Though homeowners endorse the sand “nourishment” project, retired marine biologist Dennis Lees said there are problems with the proposal.

Studies conclude that “Beach replenishment is futile," he said. "Beach replenishment is the opposite of how the situation should be addressed." His greatest concern has to do with the 20-foot deep basins on the ocean and lagoon floors created by taking sand — toxic dead zones are created from the sand removal, he testified. "The bottoms become anaerobic," Lees said. "Pismo clams and lobsters disappeared after the last SANDAG project."

Lees also pointed out that the Army Corps did not consider what's called “managed retreat,” or strategic retreat, among the six options it studied — including doing nothing. Managed retreat recognizes that the ocean takes what it wants; the strategy’s focus is on making whole those whose investments are no longer sustainable and to plan for what will inevitably be lost.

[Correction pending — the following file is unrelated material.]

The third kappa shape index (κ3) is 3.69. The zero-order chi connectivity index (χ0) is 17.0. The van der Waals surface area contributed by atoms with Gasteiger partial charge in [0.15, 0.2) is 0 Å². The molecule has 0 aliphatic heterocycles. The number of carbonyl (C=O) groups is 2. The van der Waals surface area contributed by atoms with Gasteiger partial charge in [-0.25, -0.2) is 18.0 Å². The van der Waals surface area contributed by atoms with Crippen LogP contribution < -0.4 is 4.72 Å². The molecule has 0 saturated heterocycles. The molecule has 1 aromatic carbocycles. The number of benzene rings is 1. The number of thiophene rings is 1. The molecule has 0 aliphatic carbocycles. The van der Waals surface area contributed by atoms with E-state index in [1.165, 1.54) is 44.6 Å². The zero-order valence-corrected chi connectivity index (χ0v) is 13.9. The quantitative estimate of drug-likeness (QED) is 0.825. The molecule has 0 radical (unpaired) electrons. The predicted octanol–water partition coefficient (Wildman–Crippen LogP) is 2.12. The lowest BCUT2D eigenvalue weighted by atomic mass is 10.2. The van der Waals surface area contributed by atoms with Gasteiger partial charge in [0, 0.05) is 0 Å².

Surfrider went along with the project, though members had two big concerns. The first is that the sand will change the surf, particularly at the Tabletops reef break.

"We've been supportive of this beach-nourishment project, but we do want people to start thinking about the idea that it is not sustainable," said Tom Cook, who is a beach-preservation program coordinator. "As a tool for coast management, it's far superior to a seawall but you can only win for a short time."

Cook said that the project is really about protecting the million-dollar, bluff-top oceanfront homes.

"There's that stretch of the 101 [between Cardiff and Seaside state beaches] that isn't really going to be protected. It's all private homes that the project aims to protect," he said.